Richard Cawley’s big-fight verdict as Daniel “Dynamite” Dubois can’t detonate on Joe Joyce and European title challenge ends in failure

BY RICHARD CAWLEY
richard@slpmedia.co.uk

Daniel Dubois has lived up to his nickname of ‘Dynamite’ since his eye-catching arrival in the heavyweight division – but he couldn’t light the fuse when it came to his first true test.

And the manner of his defeat to Joe Joyce on Saturday night, choosing to take a knee and be counted out, made it a spectacular implosion.

Yes, Dubois is young enough at 23 to rebuild.

Yes, Dubois has the physical attributes and power to still one day be a top player in the weight class.

But this was the harshest of reality checks for the South Londoner who had been tipped for greatness by Frank Warren, his promoter and manager.

Dubois had looked spectacular in ripping his way through 15 opponents – collecting the British and Commonwealth titles along the way. The WBO governing body had him ranked number two in the world.

But let’s be real here, there was a lot of cannon fodder on his resume. The likes of Ricardo Snijders, Kyotaro Fujimoto, Ebenezer Tetteh and Richard Lartey all had impressive enough records but did not provide any kind of challenge.

Joyce did. Not only was the Putney man able to take some of Dubois’ big shots – he’s got to have one of the best chins at heavyweight – but he was also able to land plenty of his own.

I’d mentioned in the build up that Joyce had been overlooked. He was a 11/4 underdog coming into the bout. And it really isn’t clear why.

Not only is the 35-year-old a decorated former GB international, he also had better opponents on his professional record – Bryant Jennings, Bermane Stiverne and Lenroy Thomas.

Joyce pounded the resistance out of Brixton’s Ian Lewison on his debut. That’s not a fight that most boxers take in that scenario.

Joyce’s tactics were simple but bruisingly effective.

He had a reach and size advantage and victory was built off his jab. Time and again he found Dubois easy to land on.

Joyce showed respect for the younger man’s power as he kept things at distance.

And his punching is deceptive. He lacks the fluidity of Dubois and looks slightly stiff – but 11 stoppages on a 12-0 record tells you that he has caused plenty of damage.

Dubois’ left eye began to swell after the first few rounds and by the end it was completely shut.

And that’s where we get to a sore subject. Because the debate will rage whether Dubois – ahead on two of the three judges’ scorecards at the time – should have continued.

Instead he dropped to his right knee – a delayed reaction after taking another shot to his battered eye and did not rise before referee Ian John-Lewis got to 10.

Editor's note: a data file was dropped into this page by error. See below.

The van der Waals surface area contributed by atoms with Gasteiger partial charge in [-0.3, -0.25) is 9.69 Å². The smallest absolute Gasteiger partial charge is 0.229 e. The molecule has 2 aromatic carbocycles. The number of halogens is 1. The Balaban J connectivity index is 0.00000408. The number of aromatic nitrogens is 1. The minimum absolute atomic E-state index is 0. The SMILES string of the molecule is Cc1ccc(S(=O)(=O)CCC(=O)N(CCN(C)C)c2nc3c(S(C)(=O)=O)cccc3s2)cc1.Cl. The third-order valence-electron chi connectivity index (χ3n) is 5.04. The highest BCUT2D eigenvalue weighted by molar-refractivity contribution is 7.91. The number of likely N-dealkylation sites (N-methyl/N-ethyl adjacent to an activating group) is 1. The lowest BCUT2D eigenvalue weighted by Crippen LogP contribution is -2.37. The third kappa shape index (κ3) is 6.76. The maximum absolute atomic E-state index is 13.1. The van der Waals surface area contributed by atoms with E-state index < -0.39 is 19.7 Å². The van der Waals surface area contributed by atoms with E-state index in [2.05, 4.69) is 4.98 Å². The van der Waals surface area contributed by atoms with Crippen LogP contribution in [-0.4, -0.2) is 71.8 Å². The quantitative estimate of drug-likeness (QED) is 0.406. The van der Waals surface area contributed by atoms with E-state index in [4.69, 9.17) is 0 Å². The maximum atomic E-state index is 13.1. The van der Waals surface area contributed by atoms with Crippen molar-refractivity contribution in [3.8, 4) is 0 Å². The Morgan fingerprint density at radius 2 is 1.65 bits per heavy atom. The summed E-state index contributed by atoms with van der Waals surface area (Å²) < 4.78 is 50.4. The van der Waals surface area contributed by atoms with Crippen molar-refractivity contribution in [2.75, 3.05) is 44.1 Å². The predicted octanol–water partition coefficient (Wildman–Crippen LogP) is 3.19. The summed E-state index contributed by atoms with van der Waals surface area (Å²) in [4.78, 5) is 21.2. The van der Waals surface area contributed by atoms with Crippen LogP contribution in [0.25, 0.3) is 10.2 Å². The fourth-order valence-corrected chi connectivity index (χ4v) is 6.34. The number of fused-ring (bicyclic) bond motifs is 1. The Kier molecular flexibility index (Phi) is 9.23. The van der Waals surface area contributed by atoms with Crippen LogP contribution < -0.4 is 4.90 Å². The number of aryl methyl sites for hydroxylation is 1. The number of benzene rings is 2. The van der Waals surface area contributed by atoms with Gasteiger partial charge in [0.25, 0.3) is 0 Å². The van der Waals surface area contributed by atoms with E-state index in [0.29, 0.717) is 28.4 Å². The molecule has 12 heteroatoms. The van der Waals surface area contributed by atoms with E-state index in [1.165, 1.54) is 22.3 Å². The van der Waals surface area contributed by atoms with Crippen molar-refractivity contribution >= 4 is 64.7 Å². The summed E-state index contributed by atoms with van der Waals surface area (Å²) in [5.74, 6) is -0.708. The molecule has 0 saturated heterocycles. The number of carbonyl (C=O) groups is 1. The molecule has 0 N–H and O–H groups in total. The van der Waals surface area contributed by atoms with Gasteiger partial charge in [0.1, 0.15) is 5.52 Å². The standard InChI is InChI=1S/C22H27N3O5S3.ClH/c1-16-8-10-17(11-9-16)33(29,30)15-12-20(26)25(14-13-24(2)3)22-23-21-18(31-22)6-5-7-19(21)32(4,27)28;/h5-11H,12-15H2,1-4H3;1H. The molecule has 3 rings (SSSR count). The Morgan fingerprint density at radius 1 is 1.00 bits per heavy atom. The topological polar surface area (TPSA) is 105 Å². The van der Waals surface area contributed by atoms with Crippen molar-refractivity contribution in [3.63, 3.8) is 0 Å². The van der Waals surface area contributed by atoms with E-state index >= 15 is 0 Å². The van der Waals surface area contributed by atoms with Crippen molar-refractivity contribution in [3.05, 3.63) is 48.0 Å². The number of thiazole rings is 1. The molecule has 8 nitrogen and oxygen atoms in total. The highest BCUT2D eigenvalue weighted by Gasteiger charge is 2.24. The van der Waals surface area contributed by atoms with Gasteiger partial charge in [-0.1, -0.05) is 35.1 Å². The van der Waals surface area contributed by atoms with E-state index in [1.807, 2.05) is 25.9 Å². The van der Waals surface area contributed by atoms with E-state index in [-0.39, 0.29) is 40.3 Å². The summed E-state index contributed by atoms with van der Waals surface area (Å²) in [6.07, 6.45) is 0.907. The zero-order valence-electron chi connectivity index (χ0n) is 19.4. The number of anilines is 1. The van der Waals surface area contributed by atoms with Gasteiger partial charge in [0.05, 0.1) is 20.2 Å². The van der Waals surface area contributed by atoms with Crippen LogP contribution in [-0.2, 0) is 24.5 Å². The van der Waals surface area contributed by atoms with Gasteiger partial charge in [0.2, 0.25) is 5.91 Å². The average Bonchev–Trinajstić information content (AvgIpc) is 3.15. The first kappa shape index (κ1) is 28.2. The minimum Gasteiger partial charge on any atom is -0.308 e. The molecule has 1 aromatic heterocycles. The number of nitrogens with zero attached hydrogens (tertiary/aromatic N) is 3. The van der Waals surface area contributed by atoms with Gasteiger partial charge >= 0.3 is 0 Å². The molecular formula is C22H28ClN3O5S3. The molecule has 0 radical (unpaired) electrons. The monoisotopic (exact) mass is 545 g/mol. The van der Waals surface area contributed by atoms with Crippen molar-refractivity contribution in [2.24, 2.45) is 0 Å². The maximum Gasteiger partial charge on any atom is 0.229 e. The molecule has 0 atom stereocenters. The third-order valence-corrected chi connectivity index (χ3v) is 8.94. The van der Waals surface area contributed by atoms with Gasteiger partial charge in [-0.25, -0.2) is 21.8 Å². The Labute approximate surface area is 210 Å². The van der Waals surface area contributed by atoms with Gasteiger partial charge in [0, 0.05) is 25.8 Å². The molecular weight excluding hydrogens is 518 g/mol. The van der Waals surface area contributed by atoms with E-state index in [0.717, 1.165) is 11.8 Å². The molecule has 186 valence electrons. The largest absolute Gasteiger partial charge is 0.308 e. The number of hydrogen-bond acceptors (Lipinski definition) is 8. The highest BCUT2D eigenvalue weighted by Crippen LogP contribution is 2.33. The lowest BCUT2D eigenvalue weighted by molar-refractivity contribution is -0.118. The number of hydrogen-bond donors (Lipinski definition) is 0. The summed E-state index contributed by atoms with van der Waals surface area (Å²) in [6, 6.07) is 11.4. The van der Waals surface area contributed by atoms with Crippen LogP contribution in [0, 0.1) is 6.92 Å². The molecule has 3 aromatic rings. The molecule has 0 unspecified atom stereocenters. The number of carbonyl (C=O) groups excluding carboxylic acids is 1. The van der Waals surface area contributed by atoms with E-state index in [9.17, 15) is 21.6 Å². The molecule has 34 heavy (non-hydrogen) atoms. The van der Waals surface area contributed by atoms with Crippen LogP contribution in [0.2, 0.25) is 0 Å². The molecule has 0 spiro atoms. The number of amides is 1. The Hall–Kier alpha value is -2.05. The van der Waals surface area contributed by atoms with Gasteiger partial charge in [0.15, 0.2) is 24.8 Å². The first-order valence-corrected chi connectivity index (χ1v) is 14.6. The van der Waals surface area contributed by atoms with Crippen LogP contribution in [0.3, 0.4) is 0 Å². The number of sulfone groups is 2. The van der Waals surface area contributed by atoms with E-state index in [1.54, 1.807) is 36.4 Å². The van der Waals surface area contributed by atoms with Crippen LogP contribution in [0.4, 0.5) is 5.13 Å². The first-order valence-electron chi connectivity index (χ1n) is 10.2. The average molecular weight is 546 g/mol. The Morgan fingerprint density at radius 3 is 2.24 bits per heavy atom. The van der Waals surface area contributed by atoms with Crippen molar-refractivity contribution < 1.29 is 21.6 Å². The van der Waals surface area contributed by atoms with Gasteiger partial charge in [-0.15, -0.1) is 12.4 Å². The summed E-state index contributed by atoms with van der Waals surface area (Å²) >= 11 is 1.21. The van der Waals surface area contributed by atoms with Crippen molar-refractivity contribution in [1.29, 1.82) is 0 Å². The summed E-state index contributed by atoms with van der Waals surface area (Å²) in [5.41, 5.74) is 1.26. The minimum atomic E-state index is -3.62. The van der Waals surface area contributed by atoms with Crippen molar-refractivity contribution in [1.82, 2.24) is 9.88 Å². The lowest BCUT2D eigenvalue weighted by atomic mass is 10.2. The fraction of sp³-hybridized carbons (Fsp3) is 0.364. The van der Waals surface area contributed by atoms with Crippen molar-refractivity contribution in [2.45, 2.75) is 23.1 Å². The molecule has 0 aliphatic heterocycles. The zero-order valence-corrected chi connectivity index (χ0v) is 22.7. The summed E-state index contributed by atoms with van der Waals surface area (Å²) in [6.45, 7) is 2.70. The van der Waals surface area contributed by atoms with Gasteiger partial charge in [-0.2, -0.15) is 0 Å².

There have been plenty of fighters who have criticised Dubois for quitting – although many of those on social media and boxing YouTube channels are aligned to Matchroom Boxing, a rival of Warren’s Queensberry Promotions.

But Hammersmith’s former WBA super-middleweight champion George Groves had a different take.

“I was really disappointed that he was thrown under the bus. We don’t know what sort of eye injury he has or what sort of pain he was in.

“If Dubois has a serious injury to his eye that could be a career-ending injury if he’d fought on for a couple more rounds.

“Then what a brilliant and courageous decision he’s made at that point as an unbeaten pro in a huge, huge fight, to say this is just not right.”

David Haye and Carl Frampton, both on punditry duty for BT Sport, were critical of Dubois.

But neither man has had that type of injury. Haye cited his victory over Giacobbe Fragomeni as an example where he dug deep – but that was a cut over his left eye.

Dubois will have to live with his decision. While the physical wounds will quickly heal, it is the mental ones which arguably will be more challenging to mend.

That aura of invincibility that every unbeaten fighter enjoys has gone. The suggestion that when the going gets really tough he hasn’t got the stomach for it will linger.

“We learn wisdom from failure much more than from success.” It’s a well-worn phrase by Scottish author Samuel Smiles.

There are plenty of examples of boxers coming back from adversity. Bermondsey’s Haye lost to Carl Thompson and went on to win world titles at cruiserweight and heavyweight.

Lennox Lewis was knocked out by Hasim Rahman but avenged that before topping off his career by beating Mike Tyson and Vitali Klitschko.

The pressure will be on Dubois when he does return to the ring in 2021. It’s likely the British and Commonwealth belts could be back available with Joyce now chasing a world title shot. The rebuilding job starts from here.


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